Playing Label Bingo With Your Food
We all have different bodies and a different set of circumstances, so what is healthy for one person is not necessarily healthy for another. I myself have experienced the phenomenon of being advised something that was contrary to popular nutritional advice. There was a time in my life when I needed to have all my vegetables cooked and I needed to up my (sea) salt intake. Many people would drop their jaw in astonishment, but I was dealing with a particular set of circumstances. Given that we all have our own unique needs, navigating the world of nutritional health can be overwhelming.
The increasing number of food labels out there isn’t helping – and many of them mislead us in this journey of understanding what is healthy for us and what isn’t. Of the labels listed below, how many do you know the meaning of? This is not an exhaustive list by any means, but it might give you a bit of an idea of how many are currently being used in marketing food and food products.
Labels to know and understand
- Omega 3 enhanced / EFAs
- Vitamin enriched
- Free range
- Fine Filtered
- Free run
- Whole Grain
- Grass-fed / grass finished
- Raw / Pasteurized
- Cold pressed, virgin
- Corn fed/Grain fed
- Free From
- Chemical Free
- Gluten free
It may seem a daunting task to understand all of these labels, what they really mean, and what they don’t mean. Perhaps it’s just a reminder that many labels are in fact marketing terms, and very rarely backed up with inspections. And sometimes even if they are, there are many regulations and subsections in those regulations that all “free range” means is that chickens have to have access to outdoors, but in reality never spend any time outdoors and foraging for grubs. In my mind, the increase in labels is all the more reason to buy from your local farmer and to visit the farmer yourself.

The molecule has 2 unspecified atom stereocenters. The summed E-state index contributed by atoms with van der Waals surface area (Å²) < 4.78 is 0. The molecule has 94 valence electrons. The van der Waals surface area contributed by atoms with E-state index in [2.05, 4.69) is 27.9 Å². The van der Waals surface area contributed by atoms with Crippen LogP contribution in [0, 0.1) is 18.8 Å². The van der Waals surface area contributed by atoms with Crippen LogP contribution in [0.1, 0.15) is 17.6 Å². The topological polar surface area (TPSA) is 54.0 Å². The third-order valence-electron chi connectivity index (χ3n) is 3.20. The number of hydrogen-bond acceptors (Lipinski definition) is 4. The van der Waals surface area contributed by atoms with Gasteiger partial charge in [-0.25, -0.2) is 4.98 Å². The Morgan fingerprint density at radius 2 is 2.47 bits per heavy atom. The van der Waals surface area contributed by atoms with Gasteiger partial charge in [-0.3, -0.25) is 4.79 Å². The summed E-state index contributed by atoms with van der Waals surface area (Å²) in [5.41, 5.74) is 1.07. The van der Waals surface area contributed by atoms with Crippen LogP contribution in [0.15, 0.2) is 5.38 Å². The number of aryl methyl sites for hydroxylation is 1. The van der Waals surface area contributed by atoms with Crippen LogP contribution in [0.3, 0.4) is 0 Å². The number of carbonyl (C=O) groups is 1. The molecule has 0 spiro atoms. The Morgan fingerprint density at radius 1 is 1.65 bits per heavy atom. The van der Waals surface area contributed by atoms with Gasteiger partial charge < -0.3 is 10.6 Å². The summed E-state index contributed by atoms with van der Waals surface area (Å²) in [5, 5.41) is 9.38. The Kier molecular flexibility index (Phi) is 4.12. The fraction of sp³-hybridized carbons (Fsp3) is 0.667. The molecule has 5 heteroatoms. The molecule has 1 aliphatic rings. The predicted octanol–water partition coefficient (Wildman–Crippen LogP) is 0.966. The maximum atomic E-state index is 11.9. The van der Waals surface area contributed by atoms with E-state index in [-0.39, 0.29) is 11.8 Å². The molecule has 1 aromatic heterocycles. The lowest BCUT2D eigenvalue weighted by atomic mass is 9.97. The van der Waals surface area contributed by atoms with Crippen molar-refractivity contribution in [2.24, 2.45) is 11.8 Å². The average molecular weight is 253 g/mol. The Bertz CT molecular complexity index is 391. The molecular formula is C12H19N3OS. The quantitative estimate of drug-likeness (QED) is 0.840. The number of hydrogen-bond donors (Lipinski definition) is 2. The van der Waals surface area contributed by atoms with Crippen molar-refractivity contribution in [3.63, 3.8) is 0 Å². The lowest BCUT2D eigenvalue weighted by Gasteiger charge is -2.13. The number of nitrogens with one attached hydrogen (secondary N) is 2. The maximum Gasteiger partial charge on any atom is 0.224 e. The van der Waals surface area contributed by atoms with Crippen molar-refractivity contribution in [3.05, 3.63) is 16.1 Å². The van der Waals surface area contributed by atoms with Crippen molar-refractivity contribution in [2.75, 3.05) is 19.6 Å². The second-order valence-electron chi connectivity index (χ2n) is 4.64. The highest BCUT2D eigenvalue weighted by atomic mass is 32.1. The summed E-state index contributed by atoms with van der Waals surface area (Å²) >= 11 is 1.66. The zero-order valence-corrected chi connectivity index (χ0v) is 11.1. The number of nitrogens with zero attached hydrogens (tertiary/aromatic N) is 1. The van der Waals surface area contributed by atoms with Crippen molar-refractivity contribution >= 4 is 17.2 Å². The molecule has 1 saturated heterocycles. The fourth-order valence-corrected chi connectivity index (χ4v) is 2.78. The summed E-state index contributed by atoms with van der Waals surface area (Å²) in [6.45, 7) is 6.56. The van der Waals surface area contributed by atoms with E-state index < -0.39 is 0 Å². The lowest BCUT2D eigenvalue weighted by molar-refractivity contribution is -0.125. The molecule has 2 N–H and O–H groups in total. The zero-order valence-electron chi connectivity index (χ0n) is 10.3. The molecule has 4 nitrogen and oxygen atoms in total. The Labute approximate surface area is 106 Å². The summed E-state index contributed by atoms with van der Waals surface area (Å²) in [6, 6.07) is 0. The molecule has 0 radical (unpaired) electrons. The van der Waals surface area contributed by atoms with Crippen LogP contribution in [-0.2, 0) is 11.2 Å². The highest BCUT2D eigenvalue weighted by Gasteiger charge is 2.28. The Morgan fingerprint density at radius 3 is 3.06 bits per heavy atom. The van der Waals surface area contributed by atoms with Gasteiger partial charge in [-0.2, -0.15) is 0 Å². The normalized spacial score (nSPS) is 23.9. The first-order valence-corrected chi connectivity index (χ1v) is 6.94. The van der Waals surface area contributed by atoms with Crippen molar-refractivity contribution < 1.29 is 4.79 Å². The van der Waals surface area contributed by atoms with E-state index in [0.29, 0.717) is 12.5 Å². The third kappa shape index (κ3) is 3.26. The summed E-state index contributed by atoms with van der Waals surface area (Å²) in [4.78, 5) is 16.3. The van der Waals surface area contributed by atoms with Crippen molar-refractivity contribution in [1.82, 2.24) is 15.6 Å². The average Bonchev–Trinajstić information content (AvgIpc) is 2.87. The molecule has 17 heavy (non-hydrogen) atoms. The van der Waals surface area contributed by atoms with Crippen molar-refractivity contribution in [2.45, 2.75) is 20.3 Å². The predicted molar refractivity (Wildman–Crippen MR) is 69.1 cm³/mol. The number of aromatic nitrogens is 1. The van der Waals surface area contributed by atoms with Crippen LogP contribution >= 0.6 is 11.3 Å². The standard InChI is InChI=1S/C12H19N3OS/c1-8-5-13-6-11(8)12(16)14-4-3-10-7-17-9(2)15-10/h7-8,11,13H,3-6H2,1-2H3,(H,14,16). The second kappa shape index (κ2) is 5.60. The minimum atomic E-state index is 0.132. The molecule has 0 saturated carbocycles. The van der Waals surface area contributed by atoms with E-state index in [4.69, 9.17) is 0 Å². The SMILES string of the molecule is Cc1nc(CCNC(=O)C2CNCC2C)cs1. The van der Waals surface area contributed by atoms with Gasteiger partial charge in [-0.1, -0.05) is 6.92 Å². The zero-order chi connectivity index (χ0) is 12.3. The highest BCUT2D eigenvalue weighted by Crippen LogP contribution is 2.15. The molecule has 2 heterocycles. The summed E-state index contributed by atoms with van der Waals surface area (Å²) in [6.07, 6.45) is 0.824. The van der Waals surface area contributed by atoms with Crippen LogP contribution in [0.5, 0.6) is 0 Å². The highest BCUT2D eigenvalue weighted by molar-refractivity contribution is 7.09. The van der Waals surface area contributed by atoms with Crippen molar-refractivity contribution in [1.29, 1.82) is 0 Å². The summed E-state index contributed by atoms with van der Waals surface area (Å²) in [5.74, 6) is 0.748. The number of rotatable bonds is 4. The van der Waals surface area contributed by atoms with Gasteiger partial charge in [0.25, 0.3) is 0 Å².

One thing that currently isn’t properly labelled is whether something contains genetically modified organisms (GMOs). Whether you want to avoid GMOs or not, there is no requirement that companies declare GMO ingredients in their products (there are a few places popping up that are starting to require this, but it’s not nearly pervasive in the marketplace).
There are some ingredients that are likely to be genetically modified. Look for these when purchasing as indicators that what you are about to purchase might contain GMOs (unless they’re organic).
- Canola oil (most bread, salad dressings and any vegetables that are stir-fried)
- Soy products at all (many wraps/ bread and pantry items contain soy lecithin)
- Dairy products (the dairy industry is based on a GMO corn diet, so while it may not be directly GM, it is an indirect GMO, as the feed affects the animal’s body, which in turn affects the quality of the animal by-product)
- Any pork, non-grass-fed (and grass-finished) beef
- Sugar (synthetic Sweeteners are all GMO)
- Butternut squash from the USA